By Isadora Baum
I’ve always been a HIIT and boot camp kind of girl. The harder the workout, the more powerful I feel. My body craves it, grueling sets of burpees and all. But while I’m pretty toned, there were a few areas of my body that I wanted to hone in on, really strengthening those smaller muscles in ways HIIT often can’t. The long and lean look that avid barre-goers seem to have piqued my interest, so when a friend offered to take me to a Pure Barre class for free, I immediately said yes.
I’ll admit that I fumbled through that first class — I should have read up on what to expect — but when the session ended, I felt so good: stronger, leaner, firmer in my tush. I could really feel that burn in my abs, too, which I probably don’t target as heavily during my regular workouts. It was enough that I decided to sign up for an intro package. I went every day for a week, excited to see how my body would change. What I didn’t expect was how my sex life would change, for both me and my partner. Turns out, that tucking and pulsing can work wonders in the bedroom, too — here’s what I’ve noticed.
It Puts Me in the Mood
By the second class, my muscles were quivering and shaking like crazy — a good sign, since that meant they were being challenged. I was thrilled, but I also found it a little hot. Not an inappropriate arousal, but one where you feel sort of sexy, standing at the bar, pulsing and tucking. And the glute bridge work on the ground? That felt sexy, too. After class, I’d definitely come home in the mood.
Turns out, there’s science behind that rise in libido, aside from the empowering nature of barre. People who frequently work out tend to have a greater interest in and satisfaction from sex, sexologist Dr. Damian Sendler, Ph.D., told POPSUGAR. For that, you can thank feel-good endorphins and greater oxygenation in the brain.
The Big “O” Is Real Big Now
Since taking barre, I’ve gotten more in tune with my body and how to utilize my pelvic floor. Many exercises you see in barre involve squeezing, pulsing, thrusting, and holding muscles located in the butt and hips, explained Dr. Holly Richmond, Ph.D., a somatic psychologist and certified sex therapist. (Kind of like sex, huh?) Barre is also an opportunity to do Kegels, in which you squeeze your pelvic floor like you’re trying to hold in pee, with every isometric pulse.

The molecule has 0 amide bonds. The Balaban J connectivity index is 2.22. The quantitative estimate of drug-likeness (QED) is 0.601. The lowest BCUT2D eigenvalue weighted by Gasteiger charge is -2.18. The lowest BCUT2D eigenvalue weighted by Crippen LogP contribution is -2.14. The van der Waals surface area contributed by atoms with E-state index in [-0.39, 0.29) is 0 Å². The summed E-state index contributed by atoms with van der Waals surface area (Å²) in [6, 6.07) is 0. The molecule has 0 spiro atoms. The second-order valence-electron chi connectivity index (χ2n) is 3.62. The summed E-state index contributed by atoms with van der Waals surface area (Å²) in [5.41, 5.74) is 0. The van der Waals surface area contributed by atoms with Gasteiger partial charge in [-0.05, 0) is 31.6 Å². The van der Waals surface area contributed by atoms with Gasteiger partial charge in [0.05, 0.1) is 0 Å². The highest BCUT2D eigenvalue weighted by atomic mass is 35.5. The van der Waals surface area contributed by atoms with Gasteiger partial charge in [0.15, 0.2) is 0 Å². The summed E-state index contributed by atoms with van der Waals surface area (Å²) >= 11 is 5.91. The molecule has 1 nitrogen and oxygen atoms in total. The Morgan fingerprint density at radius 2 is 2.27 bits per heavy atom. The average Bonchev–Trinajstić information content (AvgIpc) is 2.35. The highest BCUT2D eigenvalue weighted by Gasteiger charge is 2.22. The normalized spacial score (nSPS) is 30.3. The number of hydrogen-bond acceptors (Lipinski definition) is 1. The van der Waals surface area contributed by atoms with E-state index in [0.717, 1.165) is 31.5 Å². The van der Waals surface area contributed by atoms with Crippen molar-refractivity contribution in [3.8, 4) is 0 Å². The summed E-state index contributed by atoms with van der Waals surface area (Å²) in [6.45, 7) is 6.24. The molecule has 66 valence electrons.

Having a strong pelvic floor is important for a number of reasons, not the least of which is better orgasms, according to Dr. Richmond. In fact, after four to six weeks of barre class, most of her patients report stronger orgasms, along with other health benefits, like improved bladder control.
I’m Really Bendy
One of the goals of barre is to improve flexibility by holding certain positions for a long (and excruciating) period of time. And personally, I’ve been able to do the same thing during sex: holding certain poses — often somewhat uncomfortable ones — to keep things going and make the most of it for both me and my partner. I’ve even experimented with those superchallenging positions you read about and really want to try but also seem intimidating. If my partner moves me into something wacky, I can go with it. Spider monkey? Seesaw? Sure, it’s worth a shot.
That might be the greatest takeaway: I had variety in my sex life before, but now I can let my emotions take over and effortlessly move into the right positions and pace, bringing in some of the key exercises I’ve learned in barre. I’ve loved the results — so much that I still attend barre classes three to four times a week — and I’m pretty sure the lucky guy who gets to share them with me does, too. Between barre and my HIIT workouts, I’ve never been more confident in my body or the bedroom.